4 of 4 people found the following review helpful
Ambitious and exciting idea, slightly disappointing execution,
This review is from: Mappa Mundi (Paperback)
The premise of this book - a near-future exploration of the government sponsored development of a technology for mind control - is very promising and I got the sense that the author put a fair amount of research and thought into making it convincing. In the end, though, the author is not entirely successful, either as a gritty, action driven thriller type a la William Gibson (the rather simplistic, somewhat naive ending; convenient deus ex machina abilities for Natalie and Bobby X) or as a more character driven piece (the interestingly ambigious Mary Delany, who we seem to be encouraged to feel some sympathy for as a victim of her own ambition, is summarily converted to a cartoon villain and wiped out; Guskov, the lurking chameleonic menace, in the end does little more than unsuccessfully defend his own ideology and has no noticeable impact on the denouement).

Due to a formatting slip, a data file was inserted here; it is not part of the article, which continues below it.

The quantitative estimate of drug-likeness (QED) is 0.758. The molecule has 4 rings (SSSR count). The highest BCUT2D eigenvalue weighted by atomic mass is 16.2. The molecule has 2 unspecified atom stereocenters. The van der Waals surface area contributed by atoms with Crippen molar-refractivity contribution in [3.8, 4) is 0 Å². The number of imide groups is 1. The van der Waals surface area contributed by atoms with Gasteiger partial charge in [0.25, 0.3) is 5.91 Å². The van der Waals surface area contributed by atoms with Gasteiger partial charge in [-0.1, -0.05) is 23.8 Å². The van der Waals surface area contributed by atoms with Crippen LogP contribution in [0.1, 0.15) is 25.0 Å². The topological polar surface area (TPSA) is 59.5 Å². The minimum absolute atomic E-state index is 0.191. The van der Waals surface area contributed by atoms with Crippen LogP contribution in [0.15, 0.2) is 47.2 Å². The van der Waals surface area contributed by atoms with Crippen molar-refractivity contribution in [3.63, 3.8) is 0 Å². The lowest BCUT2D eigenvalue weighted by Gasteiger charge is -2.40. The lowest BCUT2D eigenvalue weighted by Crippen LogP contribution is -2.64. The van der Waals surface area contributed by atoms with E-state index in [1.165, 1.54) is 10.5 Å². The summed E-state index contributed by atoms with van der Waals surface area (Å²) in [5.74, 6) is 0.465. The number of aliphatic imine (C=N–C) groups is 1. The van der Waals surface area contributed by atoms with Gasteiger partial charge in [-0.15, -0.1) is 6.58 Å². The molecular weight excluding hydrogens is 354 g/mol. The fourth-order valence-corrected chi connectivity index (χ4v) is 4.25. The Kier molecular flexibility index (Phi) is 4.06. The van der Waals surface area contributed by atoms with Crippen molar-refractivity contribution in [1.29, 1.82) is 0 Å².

All this is to say that the author chose a huge, complex subject which in the end she was unable to do full justice to: a lot of things are left unresolved, or are not resolved satisfactorily, in spite of the book's length. However, I was much more impressed by this book than some of her more recent novels, which are much lighter in tone and seem to have given up on interesting characters - rare and precious in SF - entirely.